8 Medical Conditions That Mirror Fibromyalgia

There are many medical conditions that mirror fibromyalgia. The harsh reality for many people with fibromyalgia is there are many people who don’t consider it a real illness. This has caused many to be misdiagnosed because it is hard to pinpoint due to its universal symptoms. Fibromyalgia patients often experience muscle pain, tenderness, trouble sleeping, brain fog, bladder and/or bowel issues, headaches and other symptoms. Here are some of the most common medical conditions that mirror fibromyalgia.


Arthritis is perhaps most like fibromyalgia because it attacks the joints causing pain and inflammation. The most common form is osteoarthritis. It causes cartilage decay which leads to bone and tissue damage. Arthritis mirrors fibromyalgia by producing similar joint pain in extremities and morning stiffness. It is sometimes hard to distinguish the difference between pain caused arthritis and fibromyalgia.

Chronic Fatigue Syndrome

Chronic fatigue syndrome and fibromyalgia both cause extreme amounts of fatigue. These two conditions are so similar that medical professionals are still trying to determine if fibromyalgia is simply a different form of chronic fatigue syndrome. Despite their similarities, different medical experts are used for diagnosing and treatment. Fibromyalgia is thought of as a muscle disorder while chronic fatigue syndrome is associated with viral infections. Patients with fibromyalgia often feel tenderness in up to 18 distinct locations on their body while patients with chronic fatigue syndrome do not. At least 50% of patients suffering from fibromyalgia meet the criteria for chronic fatigue syndrome. This causes a lot of confusion amongst patients.


Depression – including clinical depression – has no relation to those suffering from fibromyalgia. Some professionals still believe a psychological process plays a role in pain, but depression does not make fibromyalgia pain more extreme. Clinical depression may deepen a patient’s experience of pain.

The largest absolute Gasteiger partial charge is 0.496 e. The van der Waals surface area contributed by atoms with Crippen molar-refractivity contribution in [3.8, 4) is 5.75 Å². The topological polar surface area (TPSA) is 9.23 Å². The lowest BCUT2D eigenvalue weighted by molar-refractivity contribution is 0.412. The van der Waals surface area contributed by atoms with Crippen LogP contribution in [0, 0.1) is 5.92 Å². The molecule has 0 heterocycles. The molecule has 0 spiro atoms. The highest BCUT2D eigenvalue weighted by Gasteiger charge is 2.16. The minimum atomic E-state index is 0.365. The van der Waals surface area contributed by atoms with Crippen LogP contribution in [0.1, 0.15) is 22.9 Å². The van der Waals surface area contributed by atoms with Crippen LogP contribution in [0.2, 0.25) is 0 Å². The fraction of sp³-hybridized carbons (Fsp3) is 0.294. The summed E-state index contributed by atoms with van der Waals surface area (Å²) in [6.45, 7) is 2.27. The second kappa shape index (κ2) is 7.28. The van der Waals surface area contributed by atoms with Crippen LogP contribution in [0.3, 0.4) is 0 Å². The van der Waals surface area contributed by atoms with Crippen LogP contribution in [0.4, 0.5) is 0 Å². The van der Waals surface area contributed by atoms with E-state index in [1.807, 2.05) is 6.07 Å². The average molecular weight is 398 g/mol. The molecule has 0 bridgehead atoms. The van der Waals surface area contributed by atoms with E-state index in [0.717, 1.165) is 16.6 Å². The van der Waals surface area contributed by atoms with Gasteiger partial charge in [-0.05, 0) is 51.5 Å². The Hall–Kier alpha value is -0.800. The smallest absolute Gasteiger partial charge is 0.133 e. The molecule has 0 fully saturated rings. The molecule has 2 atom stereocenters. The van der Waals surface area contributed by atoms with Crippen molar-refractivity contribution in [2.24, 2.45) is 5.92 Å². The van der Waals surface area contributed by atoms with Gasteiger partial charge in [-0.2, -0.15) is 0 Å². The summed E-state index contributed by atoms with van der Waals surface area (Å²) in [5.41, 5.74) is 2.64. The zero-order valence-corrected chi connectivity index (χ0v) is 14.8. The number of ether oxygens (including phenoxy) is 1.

Hypothyroidism is often misdiagnosed because of its general symptoms including fatigue, mood swings, brain fog and sensitivity.  Hypothyroidism is caused by an irregular immune system response that falsely attacks normal body tissue. A drop in thyroid hormone leads to fatigue. Low levels of this hormone can cause pain along with other overlapping symptoms similar to fibromyalgia.

Irritable Bowel Syndrome

Irritable bowel syndrome is a gastrointestinal disorder that causes abdominal pain, digestive discomfort, diarrhea and constipation. People with irritable bowel syndrome experience hypersensitivity in their intestines while fibromyalgia patients experience hypersensitivity in their muscles. Most patients with one or both of these conditions have onset or exacerbated symptoms after stressful events. Both conditions have disturbed sleep and fatigue. Fibromyalgia has been found to occur in up to 60% of patients with irritable bowel syndrome and up to 70% of patients with fibromyalgia have symptoms of irritable bowel syndrome.


The immune system of lupus patient attacks normal body tissue. As a result, this causes muscle pain, much like people with fibromyalgia. Lupus patients are more likely to have a fever or a skin rash across their nose and cheeks. Frequent headaches and mood disorders are possibly the most obvious and ignored symptoms of both lupus and fibromyalgia. Medications used to treat lupus have little or no effect on the symptoms of fibromyalgia.

Lyme Disease

Lyme disease is caused by bacteria spread by the bite of an infected deer tick. The condition can cause joint pain, stiffness, muscle aches and headaches. Lyme disease is often misdiagnosed as the flu or other fatigue-related illnesses. There is no research to definitively prove the connection between the two conditions, but there are some infections capable of triggering fibromyalgia including Lyme disease.

Polymyalgia Rheumatica

Polymyalgia rheumatica and fibromyalgia are musculoskeletal conditions. Polymyalgia rheumatica causes pain and stiffness in shoulders/upper arms, neck and hips which are similar to fibromyalgia. Pain and stiffness often occur after long periods of resting or after waking up from sleep. Polymyalgia rheumatica is most common in people over the age of 50.

It is advised to know the difference between these medical conditions that mirror fibromyalgia in order to be properly diagnosed and treated. Educating yourself will also help you ask the right questions when you seek medical treatment.



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